While many of his peers were using their student loans to go out and have a good time Ryan Walton was investing his into his business. And it has paid off. Aura Ads is quickly closing in on a £1m run rate In its first year. Like all good business people, it was all about spotting that gap in the market and exploiting it. For Ryan, that gap was DTC marketing. This is direct to consumer marketing using video and reaching customers on social media. Ryan already has an impressive roster of clients, which include Huel, Pact Coffee, Abbot Lyon, and Freddie’s Flowers.
These clients send their products to Ryan and his team, and receive professional ready-made video ads to update their social media advertising campaigns. With even more ambitious plans in 2022, Aura Ads is creating a whole new way to advertise online.
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Table of Contents
Welcome to your ValiantCEO exclusive interview! Let’s start with a little introduction. Tell us about yourself.
Ryan Walton: My name is Ryan, and I am the founder of Aura Ads. We exist to help ecommerce brands scale paid social with scroll stopping performance creative delivered monthly.
NO child ever says I want to be a CEO when I grow up. What did you want to be and how did you get to where you are today? Give us some lessons you learned along the way.
Ryan Walton: I never intended to be a CEO or business owner, it was just something I naturally swayed towards. I stared the business at University and it was simply a merging of skills that I had which were marketing, creative and leadership. In terms of getting where I am today – honestly, I just worked hard. That’s the truth. I genuinely think anyone can be a founder, all it entails is narrowing your focus and working towards that goal – and pushing yourself to get to that goal as quickly as possible.
I’ve learnt so much about myself, about what’s possible in terms of mindset. I think you can achieve anything you put your mind to.
Tell us about your business, what does the company do? What is unique about the company?
Ryan Walton: Aura Ads is a unique performance creative agency designed for D2C eCommerce brands. We help clients sell more online and grow at scale with our bespoke video and static creative delivered monthly. The company is unique in that we portray the clients purpose in every piece of content we create. We go further than the product, we go to the WHY.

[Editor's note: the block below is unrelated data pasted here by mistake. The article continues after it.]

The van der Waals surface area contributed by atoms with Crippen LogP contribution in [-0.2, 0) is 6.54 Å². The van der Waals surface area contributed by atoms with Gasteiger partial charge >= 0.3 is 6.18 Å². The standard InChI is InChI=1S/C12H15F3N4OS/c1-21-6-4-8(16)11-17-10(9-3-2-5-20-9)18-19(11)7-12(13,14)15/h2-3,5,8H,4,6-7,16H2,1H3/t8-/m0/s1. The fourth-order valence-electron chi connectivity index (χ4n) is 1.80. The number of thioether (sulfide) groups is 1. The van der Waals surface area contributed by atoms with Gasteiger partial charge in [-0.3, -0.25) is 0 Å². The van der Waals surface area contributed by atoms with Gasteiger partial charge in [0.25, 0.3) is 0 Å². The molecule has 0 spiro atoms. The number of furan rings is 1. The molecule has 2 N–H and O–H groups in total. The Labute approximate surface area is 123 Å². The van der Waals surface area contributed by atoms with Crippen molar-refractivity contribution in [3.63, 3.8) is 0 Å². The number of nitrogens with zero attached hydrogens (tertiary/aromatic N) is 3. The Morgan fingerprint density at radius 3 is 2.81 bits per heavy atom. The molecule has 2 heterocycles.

How to become a CEO? Some will focus on qualities, others on degrees, how would you answer that question?
Ryan Walton: Look at your skillset and identify what you’re good at. Try to go down a career path that suits your skillset. When it comes to building a business around that skillset, it’s all about mindset. So opening up your mind to learning and having a growth mindset is imperative to succeed in business. You need to be able to take feedback constructively and take your ego out of the equation. By doing that your evolution process will be very quick and you’ll find you can be whatever you want to be.
What are the secrets to becoming a successful CEO? Who inspires you, who are your role models and why? Illustrate your choices.
Ryan Walton: To be successful CEO you need a degree of empathy, humility and grit to be able to get through the hard times. Develop your personal skillset and emotional intelligence. Those are the most important thing because if you go into a situation with a robust view on how you can respond to problems and situations is going to take you through any challenge.
In terms of who inspires me, Steven Bartlett is a big one, not just because of his work in my industry, but because of who he is as a person. He’s very grounded, switched on in terms of self awareness and empathy. I think its important to have someone in your close network who inspires you, not just these people on social media who are out of reach.
Many CEOs fall into the trap of being all over the place. What are the top activities a CEO should focus on to be the best leader the company needs? Explain.
Ryan Walton: Right now my time is best spent on strategy and innovation. You should always be trying to take yourself out of the day to day as soon as possible. You want to be speaking to customers, learning from your customers and trying to build the best product as possible. Spend your time optimising the product or service you’re currently offering. That’s ultimately going to lead to the biggest moving of the needle, because new customer and current customers will notice.
Secondly, if you can double down on your staff and make sure they’re happy and focused on a collective goal, they will be your biggest asset. Your people should be your biggest asset, as you all aim towards one goal.